Garlic Allergy

Allergic reactions to garlic have also been reported in the literature. Garlic allergy can manifest as occupational asthma, contact dermatitis, urticaria, angioedema, rhinitis, and diarrhea. A 35-year-old woman experienced several episodes of urticaria and angioedema associated with ingestion of raw or cooked garlic, as well as urticaria from touching garlic. Two garlic extracts as well as fresh garlic produced a 4+ reaction on skin prick tests (SPTs) in this patient, but no other food allergens produced positive results. The patient's symptoms were immunoglobulin E (IgE)-mediated, but she also produced specific IgG, which confounded the results of IgE testing (90). A group of 12 garlic workers with respiratory symptoms associated with garlic exposure underwent SPTs using garlic powder in saline, commercial garlic extract, and various other possible allergens; bronchial provocation tests with garlic powder; oral challenge with garlic dust; and specific IgE testing using the CAP (CAP System; Pharmacia, Uppsala, Sweden) methodology. Patients were classified into two groups depending on the results of the bronchial provocation tests. Seven patients had positive responses (rhinitis or asthma) to the inhalation challenge test, and were designated as Group 1. Six of these patients reacted to the garlic SPT, and five had specific garlic IgE. In addition, six patients had specific IgE to onion, three to leeks, and four to asparagus. In Group 2 (patients who did not respond to the inhalation challenge), one patient had a positive response to the garlic SPT, one to the onion SPT, and two to the leek SPT. None had garlic or onion IgE. Three patients in Group 1 reported that in the past, they had experienced urticaria, asthma, angioedema, and ana-phylaxis after garlic ingestion. Two of these patients were administered garlic orally in increasing doses up to 1600 mg. The patient who had reported anaphylaxis tolerated the full dose, whereas the patient who reported urti caria developed a 35% decrease in forced expiratory volume in 1 second (FEV1) and angioedema of the eyelids at a dose of 500 mg. Using immunoblot and IgE immunoblot inhibition analysis, the investigators also attempted to elucidate the specific garlic component to which the patients reacted. Using pooled sera from Group 1, the investigators found that several garlic allergens cross-react with grass and Chenopodiaceaepollens (91).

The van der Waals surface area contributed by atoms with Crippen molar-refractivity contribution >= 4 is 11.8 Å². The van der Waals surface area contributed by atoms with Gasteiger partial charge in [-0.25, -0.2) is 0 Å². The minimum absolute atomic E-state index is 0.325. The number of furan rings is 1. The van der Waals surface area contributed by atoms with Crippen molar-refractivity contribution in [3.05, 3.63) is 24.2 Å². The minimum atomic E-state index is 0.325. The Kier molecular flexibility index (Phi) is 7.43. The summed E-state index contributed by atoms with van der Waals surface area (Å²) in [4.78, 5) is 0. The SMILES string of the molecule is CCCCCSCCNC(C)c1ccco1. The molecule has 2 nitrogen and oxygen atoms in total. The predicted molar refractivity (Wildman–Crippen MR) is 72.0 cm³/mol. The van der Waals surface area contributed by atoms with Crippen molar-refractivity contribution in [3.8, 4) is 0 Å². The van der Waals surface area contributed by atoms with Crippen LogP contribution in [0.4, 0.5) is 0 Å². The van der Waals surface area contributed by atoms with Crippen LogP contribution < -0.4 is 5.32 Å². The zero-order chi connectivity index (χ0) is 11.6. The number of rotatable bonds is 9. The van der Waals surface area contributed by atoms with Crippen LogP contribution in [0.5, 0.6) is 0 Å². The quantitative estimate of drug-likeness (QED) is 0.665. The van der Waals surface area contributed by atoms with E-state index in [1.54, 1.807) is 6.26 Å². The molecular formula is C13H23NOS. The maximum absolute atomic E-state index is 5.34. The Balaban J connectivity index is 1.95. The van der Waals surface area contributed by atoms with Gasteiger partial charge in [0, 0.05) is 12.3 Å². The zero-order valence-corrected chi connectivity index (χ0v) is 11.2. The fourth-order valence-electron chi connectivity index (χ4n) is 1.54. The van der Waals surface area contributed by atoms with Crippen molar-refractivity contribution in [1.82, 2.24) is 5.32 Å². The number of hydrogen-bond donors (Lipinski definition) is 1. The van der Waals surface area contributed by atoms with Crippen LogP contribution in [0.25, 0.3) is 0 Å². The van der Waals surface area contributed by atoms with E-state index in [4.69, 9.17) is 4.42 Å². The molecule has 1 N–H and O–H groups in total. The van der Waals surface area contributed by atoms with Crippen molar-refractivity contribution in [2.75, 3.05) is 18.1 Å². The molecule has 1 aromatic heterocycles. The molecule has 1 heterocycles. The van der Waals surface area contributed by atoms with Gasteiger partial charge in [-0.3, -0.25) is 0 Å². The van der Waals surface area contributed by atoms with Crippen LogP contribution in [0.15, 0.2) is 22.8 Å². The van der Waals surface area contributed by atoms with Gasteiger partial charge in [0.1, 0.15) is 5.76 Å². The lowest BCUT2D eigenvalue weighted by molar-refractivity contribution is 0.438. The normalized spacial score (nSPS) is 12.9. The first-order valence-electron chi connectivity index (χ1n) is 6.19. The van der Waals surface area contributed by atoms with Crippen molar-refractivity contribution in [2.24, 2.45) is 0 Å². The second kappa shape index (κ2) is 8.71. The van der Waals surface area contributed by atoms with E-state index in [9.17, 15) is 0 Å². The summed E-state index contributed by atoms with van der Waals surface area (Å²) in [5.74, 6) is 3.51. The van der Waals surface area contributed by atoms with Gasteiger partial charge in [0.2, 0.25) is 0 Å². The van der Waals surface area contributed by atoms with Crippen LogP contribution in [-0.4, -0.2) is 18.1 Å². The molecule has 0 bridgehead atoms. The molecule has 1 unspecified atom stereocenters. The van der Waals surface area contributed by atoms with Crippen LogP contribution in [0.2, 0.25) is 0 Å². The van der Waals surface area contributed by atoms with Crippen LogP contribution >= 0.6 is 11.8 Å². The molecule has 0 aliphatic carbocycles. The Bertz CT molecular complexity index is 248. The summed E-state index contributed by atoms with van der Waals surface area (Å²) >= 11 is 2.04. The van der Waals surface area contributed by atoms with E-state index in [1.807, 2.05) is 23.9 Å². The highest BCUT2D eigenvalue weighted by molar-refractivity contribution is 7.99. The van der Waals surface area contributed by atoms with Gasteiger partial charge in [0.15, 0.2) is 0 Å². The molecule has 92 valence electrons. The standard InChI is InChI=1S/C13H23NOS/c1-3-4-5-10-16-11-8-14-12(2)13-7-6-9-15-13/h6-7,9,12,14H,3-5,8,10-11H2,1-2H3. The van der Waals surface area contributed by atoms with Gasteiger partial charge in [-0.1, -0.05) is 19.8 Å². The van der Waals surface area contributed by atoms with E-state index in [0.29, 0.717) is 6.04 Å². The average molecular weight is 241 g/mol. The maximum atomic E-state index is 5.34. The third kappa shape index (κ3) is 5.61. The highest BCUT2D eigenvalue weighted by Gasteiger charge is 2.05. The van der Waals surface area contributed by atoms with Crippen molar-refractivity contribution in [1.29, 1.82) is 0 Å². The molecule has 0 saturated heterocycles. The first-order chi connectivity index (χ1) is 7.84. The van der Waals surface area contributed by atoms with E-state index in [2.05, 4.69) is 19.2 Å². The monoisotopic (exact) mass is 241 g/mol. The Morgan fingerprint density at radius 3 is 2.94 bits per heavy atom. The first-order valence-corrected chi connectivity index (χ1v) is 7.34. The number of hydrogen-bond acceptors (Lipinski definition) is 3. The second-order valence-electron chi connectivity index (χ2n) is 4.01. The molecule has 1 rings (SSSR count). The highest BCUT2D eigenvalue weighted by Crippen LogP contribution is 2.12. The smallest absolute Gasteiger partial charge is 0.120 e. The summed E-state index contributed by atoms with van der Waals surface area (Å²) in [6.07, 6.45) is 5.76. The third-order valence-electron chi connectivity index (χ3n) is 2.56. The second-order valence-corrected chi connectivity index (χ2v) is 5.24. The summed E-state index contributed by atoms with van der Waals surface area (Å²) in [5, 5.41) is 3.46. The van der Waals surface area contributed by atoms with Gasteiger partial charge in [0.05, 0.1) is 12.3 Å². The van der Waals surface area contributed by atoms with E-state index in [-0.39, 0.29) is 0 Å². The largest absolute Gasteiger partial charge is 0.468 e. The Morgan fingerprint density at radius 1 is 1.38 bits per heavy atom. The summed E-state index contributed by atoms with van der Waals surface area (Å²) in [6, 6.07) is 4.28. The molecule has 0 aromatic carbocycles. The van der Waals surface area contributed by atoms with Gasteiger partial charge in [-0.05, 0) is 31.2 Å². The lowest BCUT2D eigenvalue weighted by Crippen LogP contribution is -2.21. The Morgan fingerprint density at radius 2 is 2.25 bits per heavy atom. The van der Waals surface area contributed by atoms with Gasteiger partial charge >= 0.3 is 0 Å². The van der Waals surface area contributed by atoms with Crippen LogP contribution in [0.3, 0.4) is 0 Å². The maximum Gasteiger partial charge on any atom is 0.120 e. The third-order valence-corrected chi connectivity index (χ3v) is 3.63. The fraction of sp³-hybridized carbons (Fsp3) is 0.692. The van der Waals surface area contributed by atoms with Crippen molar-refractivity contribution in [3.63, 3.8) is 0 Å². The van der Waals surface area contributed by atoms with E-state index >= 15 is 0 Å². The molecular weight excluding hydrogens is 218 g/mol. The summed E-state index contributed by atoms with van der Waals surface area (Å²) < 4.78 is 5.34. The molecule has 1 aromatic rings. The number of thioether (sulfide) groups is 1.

A group of 50 catering workers with eczema or dermatitis of the hand or arm were studied for suspected occupational dermatitis. All workers were prick tested with foods that commonly irritated their hands at work, as well as patch tested with garlic 50% in arachis oil, onion 50% in arachis oil, and pieces of the same prick test foods. Seven workers reacted to 50% garlic in oil and one reacted to whole garlic (92).

Housewives were found to be more likely to experience contact dermatitis of the hand than those exposed to garlic in other job settings such as chef, agricultural, and industrial positions. A group of 93 patients were patch tested with diallyl disulfide. Of these, 22.6% tested positive for allergy, 79.5% of whom were women. Dermatological eruptions were primarily located on the hand; however, lesions were also seen on the feet, head, legs, and in widespread distribution (93).

Other cases of occupational allergy and asthma associated with garlic extract include an 11-year-old boy who helped with garlic harvesting on his parents' farm and a 15-year-old who helped collect and store garlic (94); a 49-year-old proprietor of a spice marketing and packing firm (95); a 30-year-old electrician working in a spice processing plant (96); and a 16-year-old who had helped his father load stored garlic into a van for several years (97). Symptoms described included wheezing (95); cough, dyspnea, and chest tightness (96); rhinitis (94,95,97); and conjunctivitis (94). Garlic allergy was confirmed using a wide variety of tests including scratch testing (94); SPT (95-97); IgE to garlic using radioallegosorbent test (RAST) (96), polystyrene tube solid phase radioimmunoassay technique (95), CAP system (97); oral challenge (96); bronchial provocation (94-97); and basophil degranulation (94). Test methodologies are detailed in the references cited. Patients with occupational garlic allergy are often allergic to other foods as well as to airborne allergens, including peanuts, onion, ragweed pollen (95), asparagus, and chives (96).

Coping with Asthma

Coping with Asthma

If you suffer with asthma, you will no doubt be familiar with the uncomfortable sensations as your bronchial tubes begin to narrow and your muscles around them start to tighten. A sticky mucus known as phlegm begins to produce and increase within your bronchial tubes and you begin to wheeze, cough and struggle to breathe.

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